Attorney Sam Bregman, who represents Keith Sandy, said his client and Perez were trying to protect fellow officers who felt threatened by 'a crazy man with two knives'
The James Boyd killing is arguably the most important case in the modern history of the Albuquerque Police Department. The shooting of the mentally ill camper sparked a national outrage against police shootings, protests and riots in Albuquerque, and led to a brief takeover of the mayor’s office by a group of protestors.
Shortly after the shooting, APD Chief Gorden Eden said it was justified. But on Monday, nearly a year-and-a-half after the March 16, 2014 shooting, Eden testified in court that he still has yet to read the police reports on the case.
Eden was the first witness called in the preliminary hearing for the two officers who shot Boyd—Keith Sandy and Dominique Perez—and when asked by special prosecutor Randi McGinn if he had ever read the reports on the case, he replied, “No.”
McGinn didn’t press Eden, who had been on the job less than two weeks when Boyd was killed, about why he has yet to read the reports. But the answer shocked some spectators in District Judge Neil Candelaria’s courtroom.
McGinn is trying to convince Candelaria to find probable cause to charge Sandy and Perez with second-degree murder for killing Boyd and send them to trial on the charges. She claimed in her opening statement that Sandy and Perez, each of whom fired three shots at Boyd, did so while he was trying to surrender and comply with their orders that he drop two pocket knives he was holding in his hands and lie on the ground.
Boyd was on higher ground than the officers and could only obey the command to lie down by turning to his left and falling to the ground behind him, McGinn said. It was when he turned that the officers fired at him, she added.
During Monday’s hearing, attorneys for the two officers attempted to portray Boyd as a combative and uncooperative subject who refused all attempts to negotiate with officers and who pulled two knives on the first officers who responded to a call that he was camping illegally in the foothills. At one point he threatened to kill the officers, according to testimony.
Attorney Sam Bregman, who represents Sandy, said his client and Perez were trying to protect fellow officers who felt threatened by “a crazy man with two knives.”
Attorney Luis Robles, who represents Perez, said the shooting would not have occurred if Boyd had cooperated with police. “If Mr. Boyd had simply cooperated none of this would have ever happened,” Robles said.
APD officers John McDaniel and Patrick Hernandez, both from APD’s Open Space division, were dispatched to Boyd’s illegal camp around 4:30 p.m. that day. They made no effort to conceal themselves from Boyd and got to his camp around 4:45 p.m., McDaniel testified.
In many ways it was a routine call about illegal camping, and the two officers found Boyd lying down in his tent. One of Boyd’s arms was outside the tent and his hand was visible, but his other hand wasn’t and the officers asked him to show them his other hand because they wanted to be sure he didn’t have a weapon, McDaniel said. But Boyd repeatedly refused to show his other hand and the situation began to escalate.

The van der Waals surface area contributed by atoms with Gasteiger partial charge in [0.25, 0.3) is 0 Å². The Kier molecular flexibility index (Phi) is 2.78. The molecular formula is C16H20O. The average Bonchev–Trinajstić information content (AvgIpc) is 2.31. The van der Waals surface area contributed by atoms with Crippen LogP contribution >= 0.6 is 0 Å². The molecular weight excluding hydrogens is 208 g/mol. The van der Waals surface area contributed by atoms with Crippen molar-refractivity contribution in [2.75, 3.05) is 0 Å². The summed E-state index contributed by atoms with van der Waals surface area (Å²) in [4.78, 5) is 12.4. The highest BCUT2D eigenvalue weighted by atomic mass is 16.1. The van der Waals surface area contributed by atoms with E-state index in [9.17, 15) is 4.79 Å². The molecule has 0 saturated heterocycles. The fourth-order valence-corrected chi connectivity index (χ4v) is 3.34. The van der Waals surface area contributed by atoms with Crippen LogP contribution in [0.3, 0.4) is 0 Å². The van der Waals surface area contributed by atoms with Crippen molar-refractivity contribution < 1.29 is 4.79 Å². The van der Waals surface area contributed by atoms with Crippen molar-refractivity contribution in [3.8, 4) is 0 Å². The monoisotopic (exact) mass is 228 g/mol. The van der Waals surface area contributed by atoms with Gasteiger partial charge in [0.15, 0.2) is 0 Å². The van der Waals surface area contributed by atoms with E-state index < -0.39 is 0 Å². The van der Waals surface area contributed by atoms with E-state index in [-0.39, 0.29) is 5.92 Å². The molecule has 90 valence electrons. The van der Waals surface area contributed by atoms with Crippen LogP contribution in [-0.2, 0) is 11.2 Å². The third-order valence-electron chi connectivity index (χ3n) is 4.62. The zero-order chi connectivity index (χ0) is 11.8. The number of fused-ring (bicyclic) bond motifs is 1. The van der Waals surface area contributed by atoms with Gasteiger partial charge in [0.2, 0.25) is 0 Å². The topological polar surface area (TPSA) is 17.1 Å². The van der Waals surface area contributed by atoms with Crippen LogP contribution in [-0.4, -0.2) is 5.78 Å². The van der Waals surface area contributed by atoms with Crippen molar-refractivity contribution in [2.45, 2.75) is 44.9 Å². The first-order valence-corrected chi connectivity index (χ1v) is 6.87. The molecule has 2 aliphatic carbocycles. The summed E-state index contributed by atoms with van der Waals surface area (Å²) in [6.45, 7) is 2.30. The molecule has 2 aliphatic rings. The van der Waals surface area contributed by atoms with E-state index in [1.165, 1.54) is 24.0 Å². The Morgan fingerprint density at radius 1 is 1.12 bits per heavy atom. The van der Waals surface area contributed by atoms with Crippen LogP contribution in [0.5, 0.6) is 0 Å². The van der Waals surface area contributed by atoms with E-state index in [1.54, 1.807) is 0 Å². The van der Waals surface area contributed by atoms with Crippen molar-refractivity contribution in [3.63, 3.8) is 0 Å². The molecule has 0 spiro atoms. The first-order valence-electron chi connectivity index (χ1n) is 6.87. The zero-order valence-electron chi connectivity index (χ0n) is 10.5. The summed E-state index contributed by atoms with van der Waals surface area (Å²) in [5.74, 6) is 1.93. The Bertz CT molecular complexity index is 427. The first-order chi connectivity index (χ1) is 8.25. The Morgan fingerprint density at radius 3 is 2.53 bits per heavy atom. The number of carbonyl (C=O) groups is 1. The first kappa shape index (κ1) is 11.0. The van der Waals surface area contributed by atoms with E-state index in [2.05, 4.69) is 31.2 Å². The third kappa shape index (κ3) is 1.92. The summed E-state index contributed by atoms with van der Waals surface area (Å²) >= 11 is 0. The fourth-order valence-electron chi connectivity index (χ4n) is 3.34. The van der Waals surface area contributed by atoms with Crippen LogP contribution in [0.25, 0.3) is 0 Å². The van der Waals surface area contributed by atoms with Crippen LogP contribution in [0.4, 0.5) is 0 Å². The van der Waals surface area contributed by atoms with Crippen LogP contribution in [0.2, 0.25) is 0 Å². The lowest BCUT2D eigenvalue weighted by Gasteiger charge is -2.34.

Eventually Boyd left his tent and stood up. When McDaniel made an attempt to pat him down from behind, Boyd quickly wheeled around and pulled two four-inch blade knives out of his pockets and pointed them towards the officers, McDaniel said.
On a lapel camera video of the scene played in court, the two officers pulled their guns, backed up and shouted more than a dozen times at Boyd to drop the knives. He refused to do so, McDaniel added.
More officers were called and eventually 19 were at the scene, McGinn said.
Officer Brock Knipprath was one of them. He had had crisis intervention training and testified that CIT officers have many “tools” to try to deescalate a situation with a mentally ill person. Officers generally try to stay a good distance from the person and start and maintain a dialogue with them, Knipprath said.
Under questioning from McGinn, Knipprath testified that the CIT unit often assigns individual officers to people in the community who are severely mentally ill to check on them and make sure they’re taking their medications. That helps prevent crisis situations where the police have to be called, he added.
Two CIT officers had been assigned to Boyd for two years before he was killed and apparently they were not called to the scene that day. What wasn’t clear from the questioning and testimony was when officers on the scene that day knew who Boyd was and whether they could have called out his two CIT officers.
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